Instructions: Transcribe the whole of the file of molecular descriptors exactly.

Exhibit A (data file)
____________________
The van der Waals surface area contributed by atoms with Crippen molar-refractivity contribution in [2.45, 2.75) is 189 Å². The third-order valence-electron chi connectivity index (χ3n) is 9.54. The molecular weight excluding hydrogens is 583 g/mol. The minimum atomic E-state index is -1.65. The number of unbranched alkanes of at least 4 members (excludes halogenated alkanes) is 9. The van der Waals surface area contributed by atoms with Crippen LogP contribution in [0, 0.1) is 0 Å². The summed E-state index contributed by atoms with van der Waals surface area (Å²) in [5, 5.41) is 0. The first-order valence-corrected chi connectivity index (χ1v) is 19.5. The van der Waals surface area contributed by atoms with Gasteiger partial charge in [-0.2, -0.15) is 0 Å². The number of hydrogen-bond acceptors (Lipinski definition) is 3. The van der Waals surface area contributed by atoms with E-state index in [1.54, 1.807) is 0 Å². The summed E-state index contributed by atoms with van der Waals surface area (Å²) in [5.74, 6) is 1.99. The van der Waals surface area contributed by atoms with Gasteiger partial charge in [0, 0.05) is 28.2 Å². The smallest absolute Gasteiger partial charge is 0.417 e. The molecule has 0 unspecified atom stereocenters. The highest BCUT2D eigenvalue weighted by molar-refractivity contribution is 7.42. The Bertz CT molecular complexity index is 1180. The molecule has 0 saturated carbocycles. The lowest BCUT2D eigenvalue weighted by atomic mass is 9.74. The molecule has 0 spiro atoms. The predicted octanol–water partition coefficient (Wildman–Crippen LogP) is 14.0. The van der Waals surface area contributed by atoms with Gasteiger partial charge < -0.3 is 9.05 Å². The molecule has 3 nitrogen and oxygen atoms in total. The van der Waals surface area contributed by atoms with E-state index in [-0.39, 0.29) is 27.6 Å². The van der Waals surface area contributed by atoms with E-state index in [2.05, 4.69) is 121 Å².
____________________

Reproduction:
The van der Waals surface area contributed by atoms with Crippen molar-refractivity contribution in [2.45, 2.75) is 189 Å². The third-order valence-electron chi connectivity index (χ3n) is 9.54. The molecular weight excluding hydrogens is 583 g/mol. The minimum atomic E-state index is -1.65. The number of unbranched alkanes of at least 4 members (excludes halogenated alkanes) is 9. The van der Waals surface area contributed by atoms with Crippen LogP contribution in [0, 0.1) is 0 Å². The summed E-state index contributed by atoms with van der Waals surface area (Å²) in [5, 5.41) is 0. The first-order valence-corrected chi connectivity index (χ1v) is 19.5. The van der Waals surface area contributed by atoms with Gasteiger partial charge in [-0.2, -0.15) is 0 Å². The number of hydrogen-bond acceptors (Lipinski definition) is 3. The van der Waals surface area contributed by atoms with E-state index in [1.54, 1.807) is 0 Å². The summed E-state index contributed by atoms with van der Waals surface area (Å²) in [5.74, 6) is 1.99. The van der Waals surface area contributed by atoms with Gasteiger partial charge in [0, 0.05) is 28.2 Å². The smallest absolute Gasteiger partial charge is 0.417 e. The molecule has 0 unspecified atom stereocenters. The highest BCUT2D eigenvalue weighted by molar-refractivity contribution is 7.42. The Bertz CT molecular complexity index is 1180. The molecule has 0 saturated carbocycles. The lowest BCUT2D eigenvalue weighted by atomic mass is 9.74. The molecule has 0 spiro atoms. The predicted octanol–water partition coefficient (Wildman–Crippen LogP) is 14.0. The van der Waals surface area contributed by atoms with Gasteiger partial charge < -0.3 is 9.05 Å². The molecule has 3 nitrogen and oxygen atoms in total. The van der Waals surface area contributed by atoms with E-state index in [-0.39, 0.29) is 27.6 Å². The van der Waals surface area contributed by atoms with E-state index in [2.05, 4.69) is 121 Å².